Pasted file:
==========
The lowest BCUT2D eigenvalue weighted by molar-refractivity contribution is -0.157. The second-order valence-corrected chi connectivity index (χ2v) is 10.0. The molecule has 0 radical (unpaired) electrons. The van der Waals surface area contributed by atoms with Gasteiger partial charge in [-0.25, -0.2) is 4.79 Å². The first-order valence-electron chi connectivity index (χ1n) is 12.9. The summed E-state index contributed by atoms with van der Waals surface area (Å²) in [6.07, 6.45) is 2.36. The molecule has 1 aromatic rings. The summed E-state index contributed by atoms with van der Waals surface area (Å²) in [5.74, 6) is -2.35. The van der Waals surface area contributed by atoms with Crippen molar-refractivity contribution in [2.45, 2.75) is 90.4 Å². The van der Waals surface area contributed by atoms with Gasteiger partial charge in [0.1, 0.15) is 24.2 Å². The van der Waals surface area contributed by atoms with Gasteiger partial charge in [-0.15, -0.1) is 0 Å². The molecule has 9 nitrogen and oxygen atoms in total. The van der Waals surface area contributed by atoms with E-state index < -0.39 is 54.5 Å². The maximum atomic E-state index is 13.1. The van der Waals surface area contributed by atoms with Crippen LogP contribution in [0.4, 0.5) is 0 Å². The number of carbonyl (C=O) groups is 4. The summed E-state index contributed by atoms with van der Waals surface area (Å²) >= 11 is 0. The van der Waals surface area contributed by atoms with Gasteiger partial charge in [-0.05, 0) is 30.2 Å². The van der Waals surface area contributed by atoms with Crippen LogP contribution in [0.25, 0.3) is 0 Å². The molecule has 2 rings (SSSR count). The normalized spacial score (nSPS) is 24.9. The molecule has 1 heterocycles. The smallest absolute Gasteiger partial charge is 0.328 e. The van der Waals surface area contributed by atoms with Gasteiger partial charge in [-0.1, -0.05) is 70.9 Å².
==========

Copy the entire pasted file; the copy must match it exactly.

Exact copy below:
The lowest BCUT2D eigenvalue weighted by molar-refractivity contribution is -0.157. The second-order valence-corrected chi connectivity index (χ2v) is 10.0. The molecule has 0 radical (unpaired) electrons. The van der Waals surface area contributed by atoms with Gasteiger partial charge in [-0.25, -0.2) is 4.79 Å². The first-order valence-electron chi connectivity index (χ1n) is 12.9. The summed E-state index contributed by atoms with van der Waals surface area (Å²) in [6.07, 6.45) is 2.36. The molecule has 1 aromatic rings. The summed E-state index contributed by atoms with van der Waals surface area (Å²) in [5.74, 6) is -2.35. The van der Waals surface area contributed by atoms with Crippen molar-refractivity contribution in [2.45, 2.75) is 90.4 Å². The van der Waals surface area contributed by atoms with Gasteiger partial charge in [0.1, 0.15) is 24.2 Å². The van der Waals surface area contributed by atoms with Gasteiger partial charge in [-0.15, -0.1) is 0 Å². The molecule has 9 nitrogen and oxygen atoms in total. The van der Waals surface area contributed by atoms with E-state index < -0.39 is 54.5 Å². The maximum atomic E-state index is 13.1. The van der Waals surface area contributed by atoms with Crippen LogP contribution in [0.4, 0.5) is 0 Å². The number of carbonyl (C=O) groups is 4. The summed E-state index contributed by atoms with van der Waals surface area (Å²) >= 11 is 0. The van der Waals surface area contributed by atoms with Gasteiger partial charge in [-0.05, 0) is 30.2 Å². The van der Waals surface area contributed by atoms with Crippen LogP contribution in [0.25, 0.3) is 0 Å². The molecule has 2 rings (SSSR count). The normalized spacial score (nSPS) is 24.9. The molecule has 1 heterocycles. The smallest absolute Gasteiger partial charge is 0.328 e. The van der Waals surface area contributed by atoms with Gasteiger partial charge in [-0.1, -0.05) is 70.9 Å².